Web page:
From a sensory perspective, sparkling wines are highly complex products. Carbonation imparts characteristic mouthfeel effects that include tingling and other sensations, and may trigger gustatory, olfactory, trigeminal, and auditory perceptions as well.
Understanding dynamic perceptions using Temporal check-all-that-apply (TCATA), Temporal dominance of sensations (TDS) and Progressive profile (PP): a case study with different fermented dairy products
To identify the sensory attributes that guide food choice, classical descriptive analyses are commonly used, however they do not take into account the dynamics involved during oral processing. The use of temporal methods provides more realistic information on the sensory changes during the time, approaching the consumers’ perception.
Benefits and limitations with using Temporal Check-All-That-Apply (TCATA) with consumers to evaluate perceptually similar variants of a snack product
The present study was to determine if and how TCATA could discriminate two variants of the same snack (A, B) that had previously been demonstrated perceptually similar by consumer liking and diagnostics. Consumers evaluated five consecutive bites of each variant at McCormick & Co., Inc.: via temporal liking on Day 1, TCATA with 12 emotion attributes on Day 2, and
Do teenaged chocolate-flavored cereal consumers go cuckoo trying to do TCATA while eating Cocoa Puffs?
The feelings, tastes, flavors, and sounds elicited by ready-to-eat breakfast cereals in the mouth are perceived dynamically, and evolve within each bite, and over the multi-bite eating experience. Temporal check-all-that-apply (TCATA) is a temporal sensory method that extends the use of check-all-that-apply questions by allowing continuous selection of attributes based on applicability or noticeability. TCATA can permit characterization of the
Perception of carbonation in sparkling wines using descriptive analysis (DA) and temporal check-all-that-apply (TCATA)
Several methods exist in order to profile complex matrices that change over time. In this study, two descriptive methodologies, descriptive analysis (DA) and temporal check-all-that-apply (TCATA) were used to analyze the complex perceptions associated with carbonation and compare the profiles from each method.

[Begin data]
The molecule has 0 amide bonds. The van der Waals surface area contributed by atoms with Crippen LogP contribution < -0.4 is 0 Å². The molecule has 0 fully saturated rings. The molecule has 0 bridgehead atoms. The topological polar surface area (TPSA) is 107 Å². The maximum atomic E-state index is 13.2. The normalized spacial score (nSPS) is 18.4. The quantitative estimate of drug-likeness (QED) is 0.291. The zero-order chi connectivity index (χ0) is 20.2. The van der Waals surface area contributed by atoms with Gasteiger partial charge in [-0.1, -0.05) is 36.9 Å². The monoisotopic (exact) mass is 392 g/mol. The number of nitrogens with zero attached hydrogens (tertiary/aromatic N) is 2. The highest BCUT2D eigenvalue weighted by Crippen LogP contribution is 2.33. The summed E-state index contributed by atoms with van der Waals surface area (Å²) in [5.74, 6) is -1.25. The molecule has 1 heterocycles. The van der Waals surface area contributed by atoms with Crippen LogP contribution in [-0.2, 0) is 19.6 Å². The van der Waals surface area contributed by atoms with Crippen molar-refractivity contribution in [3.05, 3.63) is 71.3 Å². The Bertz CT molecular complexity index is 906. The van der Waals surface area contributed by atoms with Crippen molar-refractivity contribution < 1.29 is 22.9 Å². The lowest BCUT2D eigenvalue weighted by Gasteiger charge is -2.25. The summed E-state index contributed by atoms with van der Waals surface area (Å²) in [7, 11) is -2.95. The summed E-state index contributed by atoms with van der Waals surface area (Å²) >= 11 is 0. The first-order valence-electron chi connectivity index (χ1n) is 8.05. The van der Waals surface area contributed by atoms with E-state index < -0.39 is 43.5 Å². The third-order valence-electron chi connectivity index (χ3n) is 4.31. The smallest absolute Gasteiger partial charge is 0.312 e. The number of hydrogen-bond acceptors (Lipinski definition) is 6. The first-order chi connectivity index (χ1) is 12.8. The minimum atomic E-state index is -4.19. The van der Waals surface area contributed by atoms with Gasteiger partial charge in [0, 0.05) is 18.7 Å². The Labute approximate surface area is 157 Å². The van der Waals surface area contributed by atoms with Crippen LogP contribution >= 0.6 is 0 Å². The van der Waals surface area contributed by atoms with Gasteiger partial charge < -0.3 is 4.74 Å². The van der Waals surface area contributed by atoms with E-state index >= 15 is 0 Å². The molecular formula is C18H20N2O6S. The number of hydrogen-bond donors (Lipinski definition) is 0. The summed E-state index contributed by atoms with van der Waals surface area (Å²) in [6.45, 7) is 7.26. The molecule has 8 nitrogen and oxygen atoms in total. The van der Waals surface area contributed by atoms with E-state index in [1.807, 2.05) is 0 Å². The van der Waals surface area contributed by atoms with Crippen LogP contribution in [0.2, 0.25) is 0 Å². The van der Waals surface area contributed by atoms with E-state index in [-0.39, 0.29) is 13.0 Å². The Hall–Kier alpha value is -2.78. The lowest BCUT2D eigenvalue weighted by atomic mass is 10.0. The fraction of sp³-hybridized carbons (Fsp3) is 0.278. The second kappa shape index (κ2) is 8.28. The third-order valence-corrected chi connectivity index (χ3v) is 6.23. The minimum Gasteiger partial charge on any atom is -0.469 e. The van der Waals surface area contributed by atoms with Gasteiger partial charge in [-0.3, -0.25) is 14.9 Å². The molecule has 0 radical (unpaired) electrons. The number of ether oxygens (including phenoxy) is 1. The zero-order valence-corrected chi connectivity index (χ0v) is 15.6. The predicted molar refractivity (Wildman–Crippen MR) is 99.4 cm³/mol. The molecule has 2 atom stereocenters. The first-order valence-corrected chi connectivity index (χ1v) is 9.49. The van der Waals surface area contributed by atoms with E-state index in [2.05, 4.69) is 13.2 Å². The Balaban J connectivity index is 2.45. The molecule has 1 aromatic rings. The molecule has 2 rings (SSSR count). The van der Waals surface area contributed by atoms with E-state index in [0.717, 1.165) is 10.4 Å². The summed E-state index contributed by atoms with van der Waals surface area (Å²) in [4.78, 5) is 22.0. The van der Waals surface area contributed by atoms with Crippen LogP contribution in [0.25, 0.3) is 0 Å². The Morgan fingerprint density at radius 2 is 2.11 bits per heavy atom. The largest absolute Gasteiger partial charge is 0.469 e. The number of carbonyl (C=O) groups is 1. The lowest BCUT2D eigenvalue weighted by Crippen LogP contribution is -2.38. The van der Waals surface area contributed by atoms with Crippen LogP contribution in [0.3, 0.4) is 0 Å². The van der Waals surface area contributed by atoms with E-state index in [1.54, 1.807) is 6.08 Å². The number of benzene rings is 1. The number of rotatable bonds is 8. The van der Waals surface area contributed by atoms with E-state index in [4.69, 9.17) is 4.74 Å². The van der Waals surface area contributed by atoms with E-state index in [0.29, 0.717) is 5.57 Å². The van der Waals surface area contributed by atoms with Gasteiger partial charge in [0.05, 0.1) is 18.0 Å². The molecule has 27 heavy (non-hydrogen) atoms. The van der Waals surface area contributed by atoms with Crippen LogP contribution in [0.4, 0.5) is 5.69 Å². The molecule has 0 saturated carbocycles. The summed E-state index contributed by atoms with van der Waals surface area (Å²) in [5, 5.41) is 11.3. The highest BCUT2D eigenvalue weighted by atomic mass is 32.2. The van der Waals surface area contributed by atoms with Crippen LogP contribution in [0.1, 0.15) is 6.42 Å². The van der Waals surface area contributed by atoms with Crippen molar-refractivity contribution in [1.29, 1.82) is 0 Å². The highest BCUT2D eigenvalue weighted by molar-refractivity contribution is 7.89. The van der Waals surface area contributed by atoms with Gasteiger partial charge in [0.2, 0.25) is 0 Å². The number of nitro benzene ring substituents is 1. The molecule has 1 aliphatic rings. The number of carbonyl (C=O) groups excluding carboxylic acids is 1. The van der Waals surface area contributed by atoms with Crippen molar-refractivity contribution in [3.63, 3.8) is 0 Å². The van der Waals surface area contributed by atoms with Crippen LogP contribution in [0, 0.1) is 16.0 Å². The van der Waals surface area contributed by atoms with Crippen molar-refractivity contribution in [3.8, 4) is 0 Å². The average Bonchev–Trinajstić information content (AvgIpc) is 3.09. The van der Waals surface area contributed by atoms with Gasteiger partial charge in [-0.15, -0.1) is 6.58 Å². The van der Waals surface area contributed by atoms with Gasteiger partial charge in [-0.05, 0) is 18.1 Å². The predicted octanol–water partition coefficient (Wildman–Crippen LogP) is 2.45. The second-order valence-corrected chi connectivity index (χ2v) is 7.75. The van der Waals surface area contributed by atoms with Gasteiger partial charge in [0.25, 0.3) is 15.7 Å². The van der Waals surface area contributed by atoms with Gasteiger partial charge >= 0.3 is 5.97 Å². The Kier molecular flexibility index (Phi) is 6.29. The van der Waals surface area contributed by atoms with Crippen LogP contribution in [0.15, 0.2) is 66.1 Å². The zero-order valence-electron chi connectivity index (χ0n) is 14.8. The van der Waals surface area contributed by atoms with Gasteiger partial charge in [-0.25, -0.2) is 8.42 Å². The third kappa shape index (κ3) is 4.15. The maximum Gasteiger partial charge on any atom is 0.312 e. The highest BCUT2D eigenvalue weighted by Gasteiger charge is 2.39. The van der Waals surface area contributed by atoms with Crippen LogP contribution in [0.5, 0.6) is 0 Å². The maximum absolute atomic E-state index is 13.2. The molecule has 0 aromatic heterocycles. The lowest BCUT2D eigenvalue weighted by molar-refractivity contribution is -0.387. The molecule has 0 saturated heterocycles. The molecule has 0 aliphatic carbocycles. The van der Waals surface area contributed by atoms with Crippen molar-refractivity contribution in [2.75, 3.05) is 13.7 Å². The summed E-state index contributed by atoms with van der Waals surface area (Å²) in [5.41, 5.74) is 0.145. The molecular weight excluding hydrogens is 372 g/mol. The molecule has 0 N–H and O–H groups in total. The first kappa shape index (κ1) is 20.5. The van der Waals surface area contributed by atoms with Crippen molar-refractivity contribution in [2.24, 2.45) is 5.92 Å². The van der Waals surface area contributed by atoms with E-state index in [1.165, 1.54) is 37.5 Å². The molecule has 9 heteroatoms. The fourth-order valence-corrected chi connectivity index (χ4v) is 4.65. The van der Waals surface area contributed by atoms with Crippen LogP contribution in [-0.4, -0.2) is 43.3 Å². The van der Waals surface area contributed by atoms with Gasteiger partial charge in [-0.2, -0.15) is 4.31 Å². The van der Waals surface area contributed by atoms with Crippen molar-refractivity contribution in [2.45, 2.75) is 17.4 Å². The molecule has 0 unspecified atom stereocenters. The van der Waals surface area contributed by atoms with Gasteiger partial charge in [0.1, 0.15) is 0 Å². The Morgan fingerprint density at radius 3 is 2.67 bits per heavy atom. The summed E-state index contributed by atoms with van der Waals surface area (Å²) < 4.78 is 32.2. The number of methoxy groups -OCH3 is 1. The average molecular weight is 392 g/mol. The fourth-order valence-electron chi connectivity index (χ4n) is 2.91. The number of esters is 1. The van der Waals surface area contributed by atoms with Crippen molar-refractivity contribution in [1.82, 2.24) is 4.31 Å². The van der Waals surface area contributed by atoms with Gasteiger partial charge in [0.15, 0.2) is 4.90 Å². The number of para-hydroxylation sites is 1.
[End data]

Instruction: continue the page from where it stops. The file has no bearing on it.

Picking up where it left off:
Comparison of static and dynamic sensory product characterizations based on check-all-that-apply questions with consumers
The aim of the present work was to compare static and dynamic sensory product characterizations based on check-all-that-apply (CATA) questions with consumers. Three studies involving a total of 310 consumers were carried out. In each study, a between-subjects experimental design was used to compare static sensory characterizations obtained using CATA questions with dynamic characterizations over a relatively short time period
Temporal Check-All-That-Apply (TCATA) Fading is a variant of TCATA where selected terms gradually and automatically become unselected over a predefined period of time and assessors are asked to re-select the terms if they still apply. Gaps in the temporal profile for a TCATA term may arise if assessors do not immediately re-select a fully faded term, making it difficult to
Characterizing dynamic sensory properties of nonnutritive sweeteners with temporal check-all-that-apply (TCATA)
Temporal check-all-that-apply (TCATA) is a rapid method where attributes are actively checked and unchecked to track sensations over time, so that the checked words fully describe the sample in any given moment. Here, we characterize the temporal profiles of sweeteners using TCATA. In two experiments, sweeteners were tested in water at concentrations known to elicit weak to moderate sweetness.
Identification of drivers of (dis)liking based on dynamic sensory profiles: Comparison of Temporal Dominance of Sensations and Temporal Check-All-That-Apply
Temporal Dominance of Sensations (TDS) and Temporal Check-All-That-Apply (TCATA) are two multi-attribute methods for dynamic sensory characterization. Previous research has shown that both methodologies provide complementary information. However, it remains an open question which of the two approaches better explains consumers’ hedonic perception of products. In this context, the aim of the present work was to compare TDS and TCATA
Temporal Check-All-That-Apply (TCATA) is a multi-attribute temporal approach that extends CATA questions. It is based on continuous selection of the sensory attributes that are perceived as applicable for describing a focal sample during consumption. Compared to CATA, TCATA is a relatively intense and demanding task for consumers who have to focus their attention on the evolution of the sensory characteristics